Times Standard (Eureka)
Grocers remain cautious ahead of tier changes
As Humboldt County moves into the orange tier, grocers and other local businesses continue to remain cautious with their reopening plans.
Eureka Natural Foods administration officer Gregory Fillmore shared his store and its ownership group is choosing to take a more restricted approach in their reopening strategy after constant movements between the California Department of Public Health’s purple and red tier levels in the past year. He stated the store would wait until the county enters the orange tier and remains at that level before discussing their next step.
“If we are actually moved into the orange tier and (the county) stays there, we will consider opening up more, but to be super honest, we’ve come out of purple and red tier so many times that we try not to change our policies and procedures so we are not changing what we do with our customers every week or two,” Fillmore said. “We’re not really interested in opening up our seating area then have to potentially close it two weeks later, which we have seen other places have to do.”
In addition to not having to deal with constantly changing operations and capacity levels, the store will continue to operate in a more restricted manner to maintain a safer shopping environment for its customer base, with social distancing markers still on the floor and signs with the store’s mask rules, among other measures.
“Being an organic foods store, so many people who shop here are immune-compromised or people who have to be careful with what they put in their body, so we will always err on the side of caution with our customers and employees,” Fillmore said. “We will roll back even slower than what the state and county say.”
At Wildberries Marketplace in Arcata, general manager Aaron Gottschalk is also remaining cautious. The store is still requiring shoppers to wear masks and to socially distance. Staff also are satirizing every handbasket and cart after use.
While the manager is approaching loosening restrictions with caution, they are opting to follow the CDPH’s guidelines for capacity and operations.
“When we came into the red tier, we were able to double our occupancy,” Gottschalk said. “We had been limiting our customers to 40 (under purple tier restrictions), and when we went into the red tier, we were able to go into 80 so we opened up our store a little bit more and we reopened our restroom, which was welcome news for our customers because we didn’t feel safe having our restroom open in the purple tier.”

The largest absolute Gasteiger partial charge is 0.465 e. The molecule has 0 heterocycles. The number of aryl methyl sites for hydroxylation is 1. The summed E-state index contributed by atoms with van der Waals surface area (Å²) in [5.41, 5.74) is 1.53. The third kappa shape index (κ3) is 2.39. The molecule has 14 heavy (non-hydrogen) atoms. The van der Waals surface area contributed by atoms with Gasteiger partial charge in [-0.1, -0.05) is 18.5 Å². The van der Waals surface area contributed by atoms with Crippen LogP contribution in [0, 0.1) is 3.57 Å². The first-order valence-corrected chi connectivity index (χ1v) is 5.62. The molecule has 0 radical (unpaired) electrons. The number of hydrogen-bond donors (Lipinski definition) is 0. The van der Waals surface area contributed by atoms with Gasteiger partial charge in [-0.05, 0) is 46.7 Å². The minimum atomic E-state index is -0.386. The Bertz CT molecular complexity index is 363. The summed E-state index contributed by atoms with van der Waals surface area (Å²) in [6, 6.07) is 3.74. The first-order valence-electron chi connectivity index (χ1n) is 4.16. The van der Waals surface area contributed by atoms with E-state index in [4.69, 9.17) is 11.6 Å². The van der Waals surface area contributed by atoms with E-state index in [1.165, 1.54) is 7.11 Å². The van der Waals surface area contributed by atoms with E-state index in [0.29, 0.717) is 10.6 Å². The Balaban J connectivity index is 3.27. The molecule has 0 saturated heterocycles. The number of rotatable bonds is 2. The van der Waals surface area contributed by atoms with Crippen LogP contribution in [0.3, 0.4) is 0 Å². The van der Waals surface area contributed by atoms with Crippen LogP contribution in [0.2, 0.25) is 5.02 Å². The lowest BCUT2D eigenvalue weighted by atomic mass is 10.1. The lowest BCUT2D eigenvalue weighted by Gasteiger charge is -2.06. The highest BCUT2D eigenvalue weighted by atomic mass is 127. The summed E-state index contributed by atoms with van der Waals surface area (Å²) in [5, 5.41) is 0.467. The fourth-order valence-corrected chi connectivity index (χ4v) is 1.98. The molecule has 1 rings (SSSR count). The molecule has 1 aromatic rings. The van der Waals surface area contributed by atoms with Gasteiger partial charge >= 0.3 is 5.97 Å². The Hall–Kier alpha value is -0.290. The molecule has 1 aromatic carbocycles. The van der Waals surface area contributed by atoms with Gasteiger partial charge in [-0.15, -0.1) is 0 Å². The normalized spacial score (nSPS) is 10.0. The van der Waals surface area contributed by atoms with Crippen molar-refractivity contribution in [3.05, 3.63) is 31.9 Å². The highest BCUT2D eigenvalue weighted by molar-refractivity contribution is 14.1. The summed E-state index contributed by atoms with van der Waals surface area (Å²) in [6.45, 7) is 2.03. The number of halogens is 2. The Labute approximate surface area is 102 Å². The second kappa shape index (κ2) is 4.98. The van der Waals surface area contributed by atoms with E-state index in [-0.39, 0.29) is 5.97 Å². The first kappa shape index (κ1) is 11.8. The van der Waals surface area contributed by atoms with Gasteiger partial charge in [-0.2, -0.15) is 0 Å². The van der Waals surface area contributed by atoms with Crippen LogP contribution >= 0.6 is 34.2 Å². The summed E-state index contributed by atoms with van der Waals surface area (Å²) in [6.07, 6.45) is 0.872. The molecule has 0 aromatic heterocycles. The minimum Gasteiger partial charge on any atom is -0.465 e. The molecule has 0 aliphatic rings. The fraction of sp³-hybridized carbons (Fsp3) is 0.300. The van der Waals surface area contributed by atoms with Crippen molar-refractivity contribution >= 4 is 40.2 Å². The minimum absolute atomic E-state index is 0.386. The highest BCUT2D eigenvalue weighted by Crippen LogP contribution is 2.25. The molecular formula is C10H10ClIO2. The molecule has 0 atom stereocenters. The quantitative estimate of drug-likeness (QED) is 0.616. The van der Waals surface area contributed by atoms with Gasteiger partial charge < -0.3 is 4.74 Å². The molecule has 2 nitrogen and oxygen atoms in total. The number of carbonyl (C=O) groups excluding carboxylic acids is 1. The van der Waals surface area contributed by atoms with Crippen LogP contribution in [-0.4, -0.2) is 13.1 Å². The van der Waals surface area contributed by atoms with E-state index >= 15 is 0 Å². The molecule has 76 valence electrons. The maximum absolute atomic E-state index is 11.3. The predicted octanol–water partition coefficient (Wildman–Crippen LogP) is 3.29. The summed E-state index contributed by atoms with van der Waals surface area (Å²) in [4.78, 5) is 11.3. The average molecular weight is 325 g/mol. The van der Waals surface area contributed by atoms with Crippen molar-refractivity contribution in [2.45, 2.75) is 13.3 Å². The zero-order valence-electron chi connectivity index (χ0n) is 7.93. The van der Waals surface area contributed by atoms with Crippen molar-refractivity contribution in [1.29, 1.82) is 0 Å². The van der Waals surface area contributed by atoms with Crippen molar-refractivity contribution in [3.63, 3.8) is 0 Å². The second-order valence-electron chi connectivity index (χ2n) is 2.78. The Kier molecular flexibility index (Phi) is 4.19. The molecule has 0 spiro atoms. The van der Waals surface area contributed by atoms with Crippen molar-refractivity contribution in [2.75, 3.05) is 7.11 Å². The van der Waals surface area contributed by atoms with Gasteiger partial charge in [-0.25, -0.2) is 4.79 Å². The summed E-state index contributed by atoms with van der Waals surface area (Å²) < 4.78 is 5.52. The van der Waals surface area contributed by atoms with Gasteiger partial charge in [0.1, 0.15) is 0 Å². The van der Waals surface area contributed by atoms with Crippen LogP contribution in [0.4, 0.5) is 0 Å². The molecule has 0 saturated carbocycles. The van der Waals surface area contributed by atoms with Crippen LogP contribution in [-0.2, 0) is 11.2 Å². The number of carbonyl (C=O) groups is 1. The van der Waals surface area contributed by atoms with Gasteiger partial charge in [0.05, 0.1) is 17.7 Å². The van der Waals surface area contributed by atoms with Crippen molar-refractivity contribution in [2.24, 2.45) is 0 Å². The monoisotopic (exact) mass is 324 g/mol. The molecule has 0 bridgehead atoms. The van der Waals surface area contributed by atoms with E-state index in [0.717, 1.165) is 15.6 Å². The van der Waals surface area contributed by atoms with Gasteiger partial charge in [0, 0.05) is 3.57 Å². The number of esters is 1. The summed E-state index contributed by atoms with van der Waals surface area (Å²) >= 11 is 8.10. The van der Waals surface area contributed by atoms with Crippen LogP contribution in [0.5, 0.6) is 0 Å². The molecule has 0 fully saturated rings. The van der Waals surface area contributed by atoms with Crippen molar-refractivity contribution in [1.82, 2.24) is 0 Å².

The COVID-19 vaccines becoming more available to grocery workers and the agriculture sector has been welcomed by both store administrators in their efforts to maintain their workers safe. Fillmore shared most of his staff is vaccinated, whereas just over half of Gottschalk’s staff has received the vaccine.
“Most of our staff is vaccinated at this point and we’re excited to get on with this chapter, but we’re going to continue to err on the side of caution,” Fillmore said.
“The county has been sending us emails with a link for our team members to go to a vaccination clinic over the last few weeks,” Gottschalk shared about his store’s vaccination process. “We were originally going to be first as essential workers but we just got pushed back and pushed back but once it opened up for supermarket and food and agriculture workers and people like us, the county started working with us much more consistently helping our staff get vaccinated.”
On its end, the Greater Eureka Chamber of Commerce is encouraging its members to practice best hygiene recommendations as laid out in the county’s reopening certification website. Chamber CEO and president Donna Wright said her organization looks forward to entering the less severe orange-tier restrictions, and that many member businesses have supported their staff in receiving a vaccine.
“Many have said that it is a relief to receive their vaccinations. Front line workers have commented they had no idea how stressed they have been worrying that they would take COVID home to their families,” Wright shared.
Ahead of the transition from red tier to orange tier, county health officer Dr. Ian Hoffman expressed caution in regards to reopening too fast.
“I think what we’re seeing across the country, and lots of states is worrisome. California has not taken that approach obviously and so we feel strongly that these measures will be protective, (and) will continue to protect us,” Hoffman said during his media availability on March 30.
“I think the sentiment right now and in public health is that we are concerned that we might be losing ground by things going too fast, with just not enough vaccine out there,” Hoffman added.